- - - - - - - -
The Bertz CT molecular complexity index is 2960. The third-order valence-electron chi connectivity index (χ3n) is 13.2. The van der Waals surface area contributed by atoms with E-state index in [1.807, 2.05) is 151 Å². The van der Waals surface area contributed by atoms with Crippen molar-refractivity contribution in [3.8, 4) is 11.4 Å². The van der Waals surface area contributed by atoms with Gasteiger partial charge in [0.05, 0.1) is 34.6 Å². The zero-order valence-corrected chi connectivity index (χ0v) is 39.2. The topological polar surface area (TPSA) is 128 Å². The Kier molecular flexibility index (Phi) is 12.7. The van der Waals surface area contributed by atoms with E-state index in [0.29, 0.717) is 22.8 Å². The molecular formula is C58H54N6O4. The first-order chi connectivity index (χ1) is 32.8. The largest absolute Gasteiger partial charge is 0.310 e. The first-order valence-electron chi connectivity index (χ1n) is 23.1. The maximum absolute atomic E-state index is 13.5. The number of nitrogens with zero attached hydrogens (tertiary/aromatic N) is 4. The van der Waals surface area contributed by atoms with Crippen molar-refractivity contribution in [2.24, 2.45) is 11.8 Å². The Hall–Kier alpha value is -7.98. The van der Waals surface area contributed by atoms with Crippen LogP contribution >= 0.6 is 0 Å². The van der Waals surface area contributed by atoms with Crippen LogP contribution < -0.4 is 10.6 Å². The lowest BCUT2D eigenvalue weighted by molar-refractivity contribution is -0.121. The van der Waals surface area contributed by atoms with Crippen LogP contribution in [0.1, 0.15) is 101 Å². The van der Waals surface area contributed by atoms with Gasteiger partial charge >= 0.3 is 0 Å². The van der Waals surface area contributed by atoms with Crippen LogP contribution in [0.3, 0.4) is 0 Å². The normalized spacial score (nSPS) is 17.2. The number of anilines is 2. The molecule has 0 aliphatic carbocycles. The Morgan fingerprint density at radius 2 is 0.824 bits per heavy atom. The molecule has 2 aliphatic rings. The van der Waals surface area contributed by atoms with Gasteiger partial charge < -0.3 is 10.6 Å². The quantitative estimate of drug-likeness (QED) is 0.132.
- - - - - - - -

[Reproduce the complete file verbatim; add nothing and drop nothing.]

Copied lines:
The Bertz CT molecular complexity index is 2960. The third-order valence-electron chi connectivity index (χ3n) is 13.2. The van der Waals surface area contributed by atoms with E-state index in [1.807, 2.05) is 151 Å². The van der Waals surface area contributed by atoms with Crippen molar-refractivity contribution in [3.8, 4) is 11.4 Å². The van der Waals surface area contributed by atoms with Gasteiger partial charge in [0.05, 0.1) is 34.6 Å². The zero-order valence-corrected chi connectivity index (χ0v) is 39.2. The topological polar surface area (TPSA) is 128 Å². The Kier molecular flexibility index (Phi) is 12.7. The van der Waals surface area contributed by atoms with E-state index in [0.29, 0.717) is 22.8 Å². The molecular formula is C58H54N6O4. The first-order chi connectivity index (χ1) is 32.8. The largest absolute Gasteiger partial charge is 0.310 e. The first-order valence-electron chi connectivity index (χ1n) is 23.1. The maximum absolute atomic E-state index is 13.5. The number of nitrogens with zero attached hydrogens (tertiary/aromatic N) is 4. The van der Waals surface area contributed by atoms with Crippen molar-refractivity contribution in [2.24, 2.45) is 11.8 Å². The Hall–Kier alpha value is -7.98. The van der Waals surface area contributed by atoms with Crippen LogP contribution >= 0.6 is 0 Å². The van der Waals surface area contributed by atoms with Crippen LogP contribution < -0.4 is 10.6 Å². The lowest BCUT2D eigenvalue weighted by molar-refractivity contribution is -0.121. The van der Waals surface area contributed by atoms with Crippen LogP contribution in [0.1, 0.15) is 101 Å². The van der Waals surface area contributed by atoms with Gasteiger partial charge >= 0.3 is 0 Å². The van der Waals surface area contributed by atoms with Crippen LogP contribution in [0.3, 0.4) is 0 Å². The normalized spacial score (nSPS) is 17.2. The number of anilines is 2. The molecule has 0 aliphatic carbocycles. The Morgan fingerprint density at radius 2 is 0.824 bits per heavy atom. The molecule has 2 aliphatic rings. The van der Waals surface area contributed by atoms with Gasteiger partial charge < -0.3 is 10.6 Å². The quantitative estimate of drug-likeness (QED) is 0.132.